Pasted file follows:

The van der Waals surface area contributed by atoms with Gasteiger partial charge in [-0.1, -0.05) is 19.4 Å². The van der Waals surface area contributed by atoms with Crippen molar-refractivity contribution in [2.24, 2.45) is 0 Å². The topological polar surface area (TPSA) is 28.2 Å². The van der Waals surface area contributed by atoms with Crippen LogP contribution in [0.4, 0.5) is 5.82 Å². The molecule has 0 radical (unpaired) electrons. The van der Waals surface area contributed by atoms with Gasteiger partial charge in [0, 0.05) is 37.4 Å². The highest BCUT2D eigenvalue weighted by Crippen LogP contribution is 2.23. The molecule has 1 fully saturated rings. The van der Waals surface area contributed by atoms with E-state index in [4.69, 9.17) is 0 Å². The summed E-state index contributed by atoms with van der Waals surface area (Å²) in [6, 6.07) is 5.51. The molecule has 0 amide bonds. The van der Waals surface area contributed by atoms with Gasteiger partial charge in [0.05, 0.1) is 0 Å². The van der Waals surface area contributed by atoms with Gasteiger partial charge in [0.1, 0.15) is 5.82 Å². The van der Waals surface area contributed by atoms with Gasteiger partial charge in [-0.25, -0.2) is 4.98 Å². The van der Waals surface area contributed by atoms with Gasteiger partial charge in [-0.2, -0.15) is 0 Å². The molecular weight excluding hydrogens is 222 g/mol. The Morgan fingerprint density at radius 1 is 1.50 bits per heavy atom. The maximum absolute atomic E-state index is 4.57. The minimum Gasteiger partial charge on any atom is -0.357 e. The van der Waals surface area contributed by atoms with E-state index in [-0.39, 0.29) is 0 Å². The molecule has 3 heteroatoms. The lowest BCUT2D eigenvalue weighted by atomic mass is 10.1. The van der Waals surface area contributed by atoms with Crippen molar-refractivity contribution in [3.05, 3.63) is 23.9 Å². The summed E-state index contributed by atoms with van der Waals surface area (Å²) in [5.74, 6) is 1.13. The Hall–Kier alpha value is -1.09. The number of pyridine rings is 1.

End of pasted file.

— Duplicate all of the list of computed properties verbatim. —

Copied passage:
The van der Waals surface area contributed by atoms with Gasteiger partial charge in [-0.1, -0.05) is 19.4 Å². The van der Waals surface area contributed by atoms with Crippen molar-refractivity contribution in [2.24, 2.45) is 0 Å². The topological polar surface area (TPSA) is 28.2 Å². The van der Waals surface area contributed by atoms with Crippen LogP contribution in [0.4, 0.5) is 5.82 Å². The molecule has 0 radical (unpaired) electrons. The van der Waals surface area contributed by atoms with Gasteiger partial charge in [0, 0.05) is 37.4 Å². The highest BCUT2D eigenvalue weighted by Crippen LogP contribution is 2.23. The molecule has 1 fully saturated rings. The van der Waals surface area contributed by atoms with E-state index in [4.69, 9.17) is 0 Å². The summed E-state index contributed by atoms with van der Waals surface area (Å²) in [6, 6.07) is 5.51. The molecule has 0 amide bonds. The van der Waals surface area contributed by atoms with Gasteiger partial charge in [0.05, 0.1) is 0 Å². The van der Waals surface area contributed by atoms with Gasteiger partial charge in [0.1, 0.15) is 5.82 Å². The van der Waals surface area contributed by atoms with Gasteiger partial charge in [-0.25, -0.2) is 4.98 Å². The van der Waals surface area contributed by atoms with Gasteiger partial charge in [-0.2, -0.15) is 0 Å². The molecular weight excluding hydrogens is 222 g/mol. The Morgan fingerprint density at radius 1 is 1.50 bits per heavy atom. The maximum absolute atomic E-state index is 4.57. The minimum Gasteiger partial charge on any atom is -0.357 e. The van der Waals surface area contributed by atoms with E-state index in [-0.39, 0.29) is 0 Å². The molecule has 3 heteroatoms. The lowest BCUT2D eigenvalue weighted by atomic mass is 10.1. The van der Waals surface area contributed by atoms with Crippen molar-refractivity contribution in [3.05, 3.63) is 23.9 Å². The summed E-state index contributed by atoms with van der Waals surface area (Å²) in [5.74, 6) is 1.13. The Hall–Kier alpha value is -1.09. The number of pyridine rings is 1.